Hiram Hutto: Well what I’d say about that, if some other kind of covering is required, than that which is normally worn today, then women would just have to get one. If the Bible teaches that it is an artificial covering, that is to be worn, whatever kind the Bible teaches, that’s what she’ll have do. As to whether or not the coverings that women wear today do that, I would say some of them do and some of them don’t. I used to see women that, if I’d get close enough to them, they wore what they called a "whimsy." If they were out in the audience, I couldn’t tell you if my life depended on it, whether they had on a thing. And I’d say it doesn’t look like they’re covered to me. And so I’d say some of them could cover, but that doesn’t mean everything does. Just like somebody sometimes asked a word about hats, well some hats do but some hats don’t. If I were a woman, I’d wear something that covered. And there wouldn’t be any question about it.



Are the three conditions, cut, shaven and shorn all appropriate for a man, primarily if a man simply cuts his hair to any length, is he acceptable in God’s sight?



Paul Hutcheson: In this I think I’m very close to brother Hiram. That a man’s hair must be very distinctly cut so as not to be thought to be long like a woman. And it may well be that some of our brethren now that are wearing it down to the collar, if the women, if that didn’t look feminine from behind, might get by with it. But remember, we are looking at the man, and the man must distinctly be different. Brother Hutto made this point: be distinctly different than the woman. And if he had very long hair, like the hair over here, and he cuts off a little bit of it, maybe in one sense of the word you’d say it’s short, but before the world, and before anyone who’s seeing him, he can’t tell that, he has to demonstrate that he is, not only do God’s will, but demonstrate he’s doing God’s will before others, it’s not just here, we’re not an island to ourselves. We have to be able to defend ourself. But I want you really to get serious about this, because I look at Christians, I remember one specific family, many ways one of the finest families around, one of the best. And here’s the young boy coming in, and here’s the mother coming in, and the boy’s hair was longer than the mother’s. From behind he looked more like a girl than she did. And I think all of us, we’re not going to argue about this, I believe we’ve got something wrong, when that’s occurring.



Hiram Hutto: I’ll agree with all that, but I don’t see how you could consistently say, because we argued that Paul’s hair was cut, but it wasn’t shorn, and I don’t know how we’d know what length Paul’s hair was cut, if we just kinda say it wasn’t all the way down to the floor. Consistency, it looks like to me, would say that if a man had hair down on his shoulders, and he’d just got four inches cut off, and long hair must be uncut, he would have unlong hair and it would be scriptural. I don’t believe it would be, because I don’t believe the length, I don’t mean long hair means uncut hair. And I showed you the charts with what I believe long hair is.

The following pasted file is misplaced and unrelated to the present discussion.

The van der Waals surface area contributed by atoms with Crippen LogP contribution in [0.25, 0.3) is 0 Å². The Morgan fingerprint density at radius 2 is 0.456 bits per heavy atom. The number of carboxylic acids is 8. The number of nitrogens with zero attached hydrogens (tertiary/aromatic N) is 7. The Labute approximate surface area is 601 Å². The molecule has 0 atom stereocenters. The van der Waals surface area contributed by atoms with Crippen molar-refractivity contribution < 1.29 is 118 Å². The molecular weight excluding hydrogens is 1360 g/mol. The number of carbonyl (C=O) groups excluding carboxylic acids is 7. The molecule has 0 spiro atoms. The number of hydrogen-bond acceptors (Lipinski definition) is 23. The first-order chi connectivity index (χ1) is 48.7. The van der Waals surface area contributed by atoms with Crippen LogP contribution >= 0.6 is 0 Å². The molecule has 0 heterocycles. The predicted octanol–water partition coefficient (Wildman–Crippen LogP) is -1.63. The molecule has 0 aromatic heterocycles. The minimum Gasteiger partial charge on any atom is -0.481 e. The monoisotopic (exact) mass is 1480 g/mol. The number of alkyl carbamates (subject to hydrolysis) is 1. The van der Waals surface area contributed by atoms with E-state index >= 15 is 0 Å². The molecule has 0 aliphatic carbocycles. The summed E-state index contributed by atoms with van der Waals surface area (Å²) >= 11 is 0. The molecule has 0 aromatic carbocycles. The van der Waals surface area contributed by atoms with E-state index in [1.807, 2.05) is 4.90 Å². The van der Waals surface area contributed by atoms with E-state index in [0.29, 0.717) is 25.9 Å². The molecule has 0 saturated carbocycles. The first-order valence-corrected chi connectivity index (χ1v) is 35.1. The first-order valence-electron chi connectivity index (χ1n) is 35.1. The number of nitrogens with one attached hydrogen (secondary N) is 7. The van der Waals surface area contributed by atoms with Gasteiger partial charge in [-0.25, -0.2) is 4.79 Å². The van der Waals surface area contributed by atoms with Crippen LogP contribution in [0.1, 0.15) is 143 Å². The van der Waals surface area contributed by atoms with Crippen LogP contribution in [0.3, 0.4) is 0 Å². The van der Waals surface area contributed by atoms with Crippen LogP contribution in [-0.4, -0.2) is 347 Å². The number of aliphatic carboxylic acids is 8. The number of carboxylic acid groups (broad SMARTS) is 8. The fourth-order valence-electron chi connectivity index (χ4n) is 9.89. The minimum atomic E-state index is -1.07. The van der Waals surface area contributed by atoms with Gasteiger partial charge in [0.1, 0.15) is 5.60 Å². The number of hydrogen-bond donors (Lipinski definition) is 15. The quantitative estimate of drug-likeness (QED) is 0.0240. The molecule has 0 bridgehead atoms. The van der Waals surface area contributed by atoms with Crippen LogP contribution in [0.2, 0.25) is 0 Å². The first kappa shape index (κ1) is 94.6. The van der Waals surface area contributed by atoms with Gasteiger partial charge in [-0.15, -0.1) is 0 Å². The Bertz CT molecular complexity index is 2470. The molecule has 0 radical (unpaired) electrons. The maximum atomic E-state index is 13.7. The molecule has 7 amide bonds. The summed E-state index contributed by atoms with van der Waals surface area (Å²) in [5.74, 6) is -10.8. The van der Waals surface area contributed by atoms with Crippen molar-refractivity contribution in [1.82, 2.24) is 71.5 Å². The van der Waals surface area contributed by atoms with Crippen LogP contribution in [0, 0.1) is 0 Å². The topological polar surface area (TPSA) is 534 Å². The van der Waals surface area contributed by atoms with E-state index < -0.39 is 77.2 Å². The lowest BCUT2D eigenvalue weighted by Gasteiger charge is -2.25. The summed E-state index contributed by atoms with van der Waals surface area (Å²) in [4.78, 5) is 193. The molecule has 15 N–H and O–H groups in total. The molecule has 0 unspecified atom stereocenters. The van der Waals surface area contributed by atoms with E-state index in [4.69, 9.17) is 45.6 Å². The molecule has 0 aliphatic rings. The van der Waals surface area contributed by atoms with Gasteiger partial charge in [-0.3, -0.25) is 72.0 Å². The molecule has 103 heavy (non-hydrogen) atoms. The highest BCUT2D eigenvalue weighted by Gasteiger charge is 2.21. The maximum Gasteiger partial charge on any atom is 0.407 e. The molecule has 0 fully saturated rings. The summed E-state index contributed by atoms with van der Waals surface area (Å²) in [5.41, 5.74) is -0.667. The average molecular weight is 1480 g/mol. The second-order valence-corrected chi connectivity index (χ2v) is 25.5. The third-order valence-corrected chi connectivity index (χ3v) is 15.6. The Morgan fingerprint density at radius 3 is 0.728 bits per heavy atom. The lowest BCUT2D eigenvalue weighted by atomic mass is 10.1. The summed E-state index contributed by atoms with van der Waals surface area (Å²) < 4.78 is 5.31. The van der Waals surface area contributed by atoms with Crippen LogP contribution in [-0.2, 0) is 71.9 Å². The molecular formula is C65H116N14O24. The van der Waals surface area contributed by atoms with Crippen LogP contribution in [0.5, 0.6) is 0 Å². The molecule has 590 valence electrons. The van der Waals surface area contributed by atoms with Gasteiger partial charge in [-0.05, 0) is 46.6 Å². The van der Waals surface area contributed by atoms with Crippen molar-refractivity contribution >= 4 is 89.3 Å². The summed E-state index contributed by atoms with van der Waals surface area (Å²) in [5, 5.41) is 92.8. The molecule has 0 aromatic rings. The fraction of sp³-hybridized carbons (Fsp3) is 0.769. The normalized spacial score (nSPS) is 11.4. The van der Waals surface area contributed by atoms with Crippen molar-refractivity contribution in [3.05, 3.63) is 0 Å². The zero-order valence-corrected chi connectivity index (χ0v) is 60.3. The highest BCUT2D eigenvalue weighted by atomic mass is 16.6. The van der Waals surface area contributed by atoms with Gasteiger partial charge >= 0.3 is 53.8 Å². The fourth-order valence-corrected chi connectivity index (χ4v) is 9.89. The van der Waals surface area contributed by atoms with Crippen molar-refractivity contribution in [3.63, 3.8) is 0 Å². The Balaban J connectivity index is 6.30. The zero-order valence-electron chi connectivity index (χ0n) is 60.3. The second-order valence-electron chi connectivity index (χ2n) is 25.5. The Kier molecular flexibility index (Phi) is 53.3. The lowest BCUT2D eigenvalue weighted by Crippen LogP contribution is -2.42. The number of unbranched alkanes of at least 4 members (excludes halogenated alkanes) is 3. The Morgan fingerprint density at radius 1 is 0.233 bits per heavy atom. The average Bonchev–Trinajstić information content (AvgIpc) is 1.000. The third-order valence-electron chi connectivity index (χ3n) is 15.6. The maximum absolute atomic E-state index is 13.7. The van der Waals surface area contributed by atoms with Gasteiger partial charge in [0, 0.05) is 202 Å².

Please clarify the use of katakalupto or words from the same root word, as adjectives and as well as verbs. Do you understand the question?



Hiram Hutto: Parts of it I understand. The word simply means ‘to cover’. Sometimes it’s used interchangeably with the word kalupto. I think it’s Ezekiel 38, one passage talks about the dust covering, and another passage talks about the dust covering, and the words are just used interchangeably. So that it just means to cover. It could well mean that the ‘kata’ on front of it intensifies it. That’s usually the case with combined forms like that. And clarify the use, or words from the same root word. I don’t know what you mean by that, like what word or words, like the word ‘kaluptare’ which means a headcovering. A woman has a headcovering, mitre, snood, we used to call it. So it’s that word, it’s the word for a headdress in that particular instance. As to what is meant by it being an adjective as well as a verb, it is a verb in several places here in I Corinthians 11. But in two places it’s an adjective. The woman, it is said in verse 5, with an unveiled head, is just an adjective describing her head. And then down in verse 13, it is an unveiled woman. Still just an adjective, and I was simply saying that, to say that they are not all verbs. Some of them are adjectives. I don’t know whether that deals with what you wanted me to deal with or not. But so much for that.



Paul Hutcheson: There is a noun form of kalupto and it is kaluma, and this word is used for covering, and when it’s used for covering, it’s typically translated veil. In II Corinthians 3, the veil on the face of Moses, both here and in the Septuagint, are this word. The kaluma is the veil or the covering, and that’s the noun form. It’s not used here, but that’s the other form. The forms here are all derived from the verb.



If a woman has long hair, but is not sure what the verses are saying, what should she do?